Standing in the Gap. In seventh grade social studies we are currently learning about the beginning of our nation and the constitution. The argument concerning the amount the government should be involved in our lives started hundreds of years ago. There are no easy answers, but if a safety net of assistance is removed or lessened, someone needs to stand in the gap. I would love that to be the church. Statistics show that 5% of adults in the United States tithe. This is an article from Relevant What Would Happen if the Church Tithed?
Open Hands. I try to remember that Jesus met others with open hands. He didn’t protect himself, even from death. I want to open my hands like Jesus did. He didn’t judge, build walls, or only pick privileged and powerful. He denied convention and associated with those that were considered sinners.
The Fear of Different. There is a certain candidate in this election that has not been kind to a majority of the American people. Numerous times people have said they support him because, he says what everything is thinking, but just doesn’t say. If this is the truth, we need to be honest that there is underlying fear and hatred for what is different. I work at, and my kids attend a diverse school. Most of our communities are diverse and our schools reflect this. Ethnically. Religiously. Socio-economically. When we talk about slavery, civil-rights and suffrage, the kids are surprised and saddened. They don’t necessarily understand a world where these things occurred. They are our example right now. Different can coexist. Different does not lessen our beliefs. Different does not threaten our well-being.
Refining. When Kris was in seminary we job shared. Being married and working together is a careful balance. We did not always agree. Honestly, we argued a fair amount. We would lay it all out and then construct our best ideas back together. What we ended up with was always so much better than what we could have came up with individually. We need leaders that will listen to one another. We need leaders that will work together. We need leaders that are humble enough to be refined by others.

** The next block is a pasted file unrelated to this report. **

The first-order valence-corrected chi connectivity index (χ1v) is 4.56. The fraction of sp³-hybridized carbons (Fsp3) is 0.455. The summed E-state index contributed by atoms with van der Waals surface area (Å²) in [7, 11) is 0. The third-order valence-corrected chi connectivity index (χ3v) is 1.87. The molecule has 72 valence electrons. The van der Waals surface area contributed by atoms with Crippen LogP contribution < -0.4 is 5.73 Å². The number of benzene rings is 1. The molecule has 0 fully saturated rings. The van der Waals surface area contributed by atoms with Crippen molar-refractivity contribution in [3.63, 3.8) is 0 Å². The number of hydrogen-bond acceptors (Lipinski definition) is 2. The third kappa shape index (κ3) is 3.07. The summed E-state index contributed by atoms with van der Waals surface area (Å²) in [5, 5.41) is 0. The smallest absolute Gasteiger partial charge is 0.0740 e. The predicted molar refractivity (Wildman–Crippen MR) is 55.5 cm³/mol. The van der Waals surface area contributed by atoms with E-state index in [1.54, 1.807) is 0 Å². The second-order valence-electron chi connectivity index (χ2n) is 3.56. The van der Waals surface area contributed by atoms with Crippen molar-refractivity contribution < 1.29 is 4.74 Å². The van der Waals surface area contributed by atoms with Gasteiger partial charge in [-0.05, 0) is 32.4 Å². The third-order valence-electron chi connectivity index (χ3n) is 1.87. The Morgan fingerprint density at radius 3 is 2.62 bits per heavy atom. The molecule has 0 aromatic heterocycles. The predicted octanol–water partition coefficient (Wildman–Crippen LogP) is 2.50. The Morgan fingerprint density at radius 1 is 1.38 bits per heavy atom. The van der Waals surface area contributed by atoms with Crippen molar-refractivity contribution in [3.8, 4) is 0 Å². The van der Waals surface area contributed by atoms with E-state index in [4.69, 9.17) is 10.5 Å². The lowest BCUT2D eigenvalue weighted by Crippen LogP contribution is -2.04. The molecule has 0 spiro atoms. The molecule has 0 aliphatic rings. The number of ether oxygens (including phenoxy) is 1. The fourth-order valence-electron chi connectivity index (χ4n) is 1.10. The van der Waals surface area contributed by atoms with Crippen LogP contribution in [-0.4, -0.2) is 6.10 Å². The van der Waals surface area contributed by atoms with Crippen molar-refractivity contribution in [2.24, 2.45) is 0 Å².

Honesty. There are Christians that are Republican. There are Christians that are Democrats. This stuff is not easy. Look at world history. We have not been kind to one another whether publicly or in our heads. I work with kids all day. Our kids hear us. They repeat what we say. They see your memes. Hear your laughter. They are fiercely loyal. What do you want them to hear?
Pray. That we might all have courage and be kind.
What do you most want your kids to know this year?
Have you heard of blackout poetry? You can see some great examples here, along with the book by Austin Kleon. Learn more about the newspaper blackout project here. Give it a try… you might find it addicting. I think I do.
This was my first try:
impossibly. a thousand feet. bone tired. my soul rusting. dark times.
startlingly beautiful. from afar. deep. sacred place.
It didn’t surprise me that an article stripped down to these words emerged. I’ve been wrestling with all kinds of tangled emotions in the last months. Soul rusting times can led to sacred places in your journey. Sometimes I just don’t want to hear that, like the Sunday morning I walked out of church and all the way home. I didn’t want to sing praise songs, when I was angry at God. You know what, he walked right home with me. He doesn’t leave us, even in our struggle. What he does in us is startlingly beautiful, even if we won’t know the depth of it all until heaven. You are there God, loving us.
I would love to introduce you to someone who understands this. Susie Finkbeiner is a novelist from West Michigan. She blogs regularly here. I think you will find her beautiful, thoughtful, wise and funny. Also real.
Why I love her as a writer is she is not afraid to tackle messy and difficult.
Her lastest novel is A Cup of Dust, which takes place during the Dust Bowl. Pearl Spence, though only ten, is resilient in the midst of a trying and dark time. No matter where we come from, we can be assured that we are loved. You will be challenged by her voice and spirit. (best of all, Susie is currently working on a sequel to A Cup of Dust.)
Comment here to win a signed copy of the book! How are you reminded of God loving you, even during times full of the dust of doubt?